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What Does Rome, Birmingham, Anniston, And Tuscaloosa Have In Common, They Have The Most Dangerous Natural Disasters


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This is one of those top ten lists people living around here should not be surprised about!  Living in the southeast means you have to deal with a wide variety of weather conditions.  Yes, we have sunny and calm days.  But, we also have to deal with a lot of severe weather.  From tornadoes, strong winds, snow, icestorms, hurricanes, droughts, severe hot and cold, and more!  Alabama has some of the most diverse weather on planet Earth!  And people living here have to be ready for any type of weather!  So, this top ten list listing the top ten cities with the most dangerous natural disasters comes as no surprise!

The website 24/7 Wall St reviewed housing data resource RealtyTrac’s 2015 Natural Disaster Housing Risk Report, which considered the potential for serious damage from wildfires, earthquakes, hurricanes, tornadoes, and flooding. 24/7 Wall St. replicated the methodology and aggregated RealtyTrac county-level data on a metropolitan level. For each type of natural disaster, the likelihood of risk is assigned either as very low, low, moderate, high, or very high.

Number one on the list was Fayetteville, North Carolina.  But after number one, a string of metros in Alabama and Georgia made the top 10 list!

Number two was Rome, Georgia!

> Natural disaster index: 160
> No. of natural disaster types at risk for: 2
> Hurricane risk: High risk
> Pct. area at risk of wildfires: 20.4%

Rome’s population is at relatively high risk of hurricanes, but the biggest natural disaster threats in the state are wildfires and tornadoes. More than one-fifth of the region is at the highest level of risk of wildfires. Like much of Georgia, the region has been hit by several severe tornado events. In 2012, one tornado that touched down in downtown Rome, left a three mile trail of destruction. While the tornado was only a category EF1, it still damaged dozens of homes.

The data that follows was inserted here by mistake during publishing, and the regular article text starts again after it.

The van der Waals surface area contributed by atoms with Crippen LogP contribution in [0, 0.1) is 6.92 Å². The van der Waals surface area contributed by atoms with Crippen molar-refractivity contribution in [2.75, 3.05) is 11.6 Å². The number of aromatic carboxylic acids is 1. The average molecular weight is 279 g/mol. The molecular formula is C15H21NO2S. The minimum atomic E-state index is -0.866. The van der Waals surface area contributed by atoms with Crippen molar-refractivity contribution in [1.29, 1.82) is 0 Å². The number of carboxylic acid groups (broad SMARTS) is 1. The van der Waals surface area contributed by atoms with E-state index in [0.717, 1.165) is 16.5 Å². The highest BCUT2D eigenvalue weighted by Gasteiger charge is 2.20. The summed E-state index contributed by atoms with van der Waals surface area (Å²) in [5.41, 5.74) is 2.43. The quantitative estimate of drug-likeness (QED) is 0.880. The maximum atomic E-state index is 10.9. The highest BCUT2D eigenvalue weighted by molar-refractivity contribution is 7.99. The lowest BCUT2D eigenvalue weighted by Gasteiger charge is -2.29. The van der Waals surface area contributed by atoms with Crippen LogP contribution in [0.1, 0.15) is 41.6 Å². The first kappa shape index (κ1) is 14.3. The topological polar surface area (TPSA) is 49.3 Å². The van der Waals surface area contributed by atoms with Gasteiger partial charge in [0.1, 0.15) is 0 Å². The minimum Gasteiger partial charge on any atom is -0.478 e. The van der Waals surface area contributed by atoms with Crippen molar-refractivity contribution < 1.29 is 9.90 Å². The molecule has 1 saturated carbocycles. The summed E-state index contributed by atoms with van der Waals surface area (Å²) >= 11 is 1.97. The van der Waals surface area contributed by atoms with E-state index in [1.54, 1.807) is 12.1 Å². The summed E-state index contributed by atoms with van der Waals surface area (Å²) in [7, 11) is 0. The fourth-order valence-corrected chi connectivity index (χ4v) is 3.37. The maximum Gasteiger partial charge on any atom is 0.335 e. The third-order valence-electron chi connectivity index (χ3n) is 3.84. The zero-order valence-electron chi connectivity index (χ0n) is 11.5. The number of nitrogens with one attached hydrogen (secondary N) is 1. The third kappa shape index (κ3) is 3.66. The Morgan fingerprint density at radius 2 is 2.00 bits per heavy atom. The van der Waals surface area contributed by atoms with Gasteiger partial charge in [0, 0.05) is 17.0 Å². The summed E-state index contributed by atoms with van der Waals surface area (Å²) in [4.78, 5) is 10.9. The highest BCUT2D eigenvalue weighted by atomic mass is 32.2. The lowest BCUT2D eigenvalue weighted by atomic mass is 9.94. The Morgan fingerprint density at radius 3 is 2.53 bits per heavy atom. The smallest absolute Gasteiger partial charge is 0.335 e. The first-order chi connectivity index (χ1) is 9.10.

Number three is Birmingham, Alabama.

> Natural disaster index: 135
> No. of natural disaster types at risk for: 2
> Hurricane risk: Very high risk
> Pct. area at risk of wildfires: 8.4%

Birmingham, located in the central part of Alabama, is tied with nearby Anniston-Oxford-Jacksonville for the third worst risk of severe weather among U.S. metropolitan areas. Residents and homes in the area are at high risk of both wildfires and hurricanes, although neither type of natural disaster is at the highest threat level. Tornadoes represent the biggest risk to Birmingham area residents, with the metro area ranking fifth worst in the country for damage from tornadoes between 2001 and 2013. The region has been hit by several major tornado outbreaks. One was the 1977 Smithfield tornado, a category F5 tornado that touched down in a Jefferson County suburb and killed 22 people.

Number four is Anniston – Oxford Alabama.

> Natural disaster index: 135
> No. of natural disaster types at risk for: 1
> Hurricane risk: High risk
> Pct. area at risk of wildfires: 14.1%

The Anniston, Alabama metropolitan area is at moderate risk of flooding, and high risk of wildfires. Like many of the cities with the most dangerous weather, the biggest risks to the area are hurricanes and tornadoes. On Palm Sunday, 1994, a massive outbreak of tornadoes swept across parts of the southeastern US, killing 42 people and injuring more than 300, including one person in the metropolitan area.

Number eight is Tuscaloosa, Alabama.

8. Tuscaloosa, AL
>Natural disaster index: 130
>No. of natural disaster types at risk for: 2
>Hurricane risk: Very high risk
>Pct. area at risk of wildfires: 1.2%

Like much of the Gulf Coast, Tuscaloosa is at very high risk of hurricane damage as well as moderate risk of flooding. The city is also `at risk of being hit by serious tornadoes, which together make it one of the cities at the highest risk of serious natural disasters. According to the NOAA, only two metropolitan areas, Huntsville and Decatur, which are both in Alabama, have seen greater destruction from tornadoes than Tuscaloosa. In April 2011, 64 separate tornadoes hit the state. The worst of these, an EF-4 class, was the Tuscaloosa-Birmingham tornado. The 1.5 miles wide tornado killed 65 people and injured approximately 1,500.

 

So, the lesson here, have a way to get weather alerts, always!  You must always be weather aware while living in Alabama, Georgia, and the southeast!  Read the entire top ten list at: http://247wallst.com/special-report/2015/09/16/cities-with-the-most-dangerous-natural-disasters/

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